Semester of Graduation

Spring 2018


Geology and Geophysics

Document Type



Crater counting is an accepted method for dating the surface of a planetary body. An older landscape will have a higher areal density of craters due to exposure of impacts occurring over a longer time period. Since each initial impact only forms one primary crater, secondary craters need to be excluded in the crater counting method to appropriately catalog only distinct impact events. However, small primary craters may be difficult to distinguish from secondary craters. Understanding physical features of impact craters, such as the ejecta blanket, would improve the planetary community’s ability to differentiate between the two types of craters. Boulder distribution analysis of individually measured boulders in an ejecta blanket includes the comparison of a boulder’s area to its distance from the crater, the comparison of a boulder’s axial ratio to its distance from the crater, and the cumulative size frequency distribution. Krishna and Kumar (2016) applied boulder distribution analysis to Censorinus Crater on the Moon. Through cumulative size frequency distribution and power-law fit to calculate the largest b-value, they determined the impact direction. On Mars, boulder distribution analysis has yet to be applied to impact craters observed in high resolution images. This study investigated two Martian impact craters using boulder distribution and improved the technique of previous boulder distribution studies by incorporating error propagation. These craters were: 1. a speculated primary crater located in the Tharsis region that was approximately 175 m in diameter (Banks, 2008), and 2. a speculated secondary crater located in Elysium Planitia that was approximately 320 m in diameter (Hart & Gulick, 2010; McEwen et al., 2005). Variations and similarities between the two types of craters on the Martian surface could provide insight about the typical boulder distribution for each crater type and the impact direction. For a secondary crater, the impact direction may indicate its associated primary crater. At these two Martian impact craters, the power-law fit to the cumulative size distribution frequency, boulder population density, and presence of a forbidden zone, defined as a region where ejecta is absent or nearly absent for an oblique impact, did not conclusively indicate the impact direction of either crater. While this study serves as a starting point for understanding the boulder distribution patterns around small Martian primary and secondary craters, it also motivates future work to determine whether the impact direction is indeterminable for small craters and to establish a database of Martian primary and secondary craters for which boulder distribution was applied.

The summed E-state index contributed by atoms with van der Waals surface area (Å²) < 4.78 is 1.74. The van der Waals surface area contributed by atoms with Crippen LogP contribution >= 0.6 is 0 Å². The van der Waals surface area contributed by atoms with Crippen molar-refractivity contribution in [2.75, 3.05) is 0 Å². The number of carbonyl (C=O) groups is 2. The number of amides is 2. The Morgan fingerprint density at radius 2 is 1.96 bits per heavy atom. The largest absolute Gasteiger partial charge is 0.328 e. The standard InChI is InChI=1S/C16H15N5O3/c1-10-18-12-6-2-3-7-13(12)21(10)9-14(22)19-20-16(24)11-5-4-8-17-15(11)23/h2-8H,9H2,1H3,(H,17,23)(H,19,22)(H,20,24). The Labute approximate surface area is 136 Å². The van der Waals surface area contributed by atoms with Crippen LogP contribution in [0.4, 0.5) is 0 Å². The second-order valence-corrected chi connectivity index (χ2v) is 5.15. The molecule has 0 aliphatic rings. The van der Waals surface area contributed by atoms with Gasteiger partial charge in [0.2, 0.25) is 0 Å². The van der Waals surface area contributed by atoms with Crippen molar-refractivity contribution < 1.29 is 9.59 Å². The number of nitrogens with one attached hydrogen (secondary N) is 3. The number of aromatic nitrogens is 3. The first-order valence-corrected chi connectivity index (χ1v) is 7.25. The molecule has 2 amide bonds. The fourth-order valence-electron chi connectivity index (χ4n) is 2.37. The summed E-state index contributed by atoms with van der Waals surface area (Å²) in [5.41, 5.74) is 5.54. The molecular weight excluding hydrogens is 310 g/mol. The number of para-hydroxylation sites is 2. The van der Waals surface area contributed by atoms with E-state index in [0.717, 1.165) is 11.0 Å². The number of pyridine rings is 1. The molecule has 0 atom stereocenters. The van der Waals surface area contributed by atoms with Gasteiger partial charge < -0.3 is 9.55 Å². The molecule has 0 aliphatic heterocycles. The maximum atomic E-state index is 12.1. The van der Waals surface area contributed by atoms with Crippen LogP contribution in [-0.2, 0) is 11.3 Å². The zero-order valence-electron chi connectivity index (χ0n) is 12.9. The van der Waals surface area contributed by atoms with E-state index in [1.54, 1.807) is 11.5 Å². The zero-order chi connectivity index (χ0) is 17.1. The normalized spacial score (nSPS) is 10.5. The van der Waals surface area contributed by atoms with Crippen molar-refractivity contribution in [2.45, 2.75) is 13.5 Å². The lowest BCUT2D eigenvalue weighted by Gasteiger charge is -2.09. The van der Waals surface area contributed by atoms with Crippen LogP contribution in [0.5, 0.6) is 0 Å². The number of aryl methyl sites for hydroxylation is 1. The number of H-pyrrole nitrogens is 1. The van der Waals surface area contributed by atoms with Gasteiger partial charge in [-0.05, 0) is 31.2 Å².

Committee Chair

Karunatillake, Suniti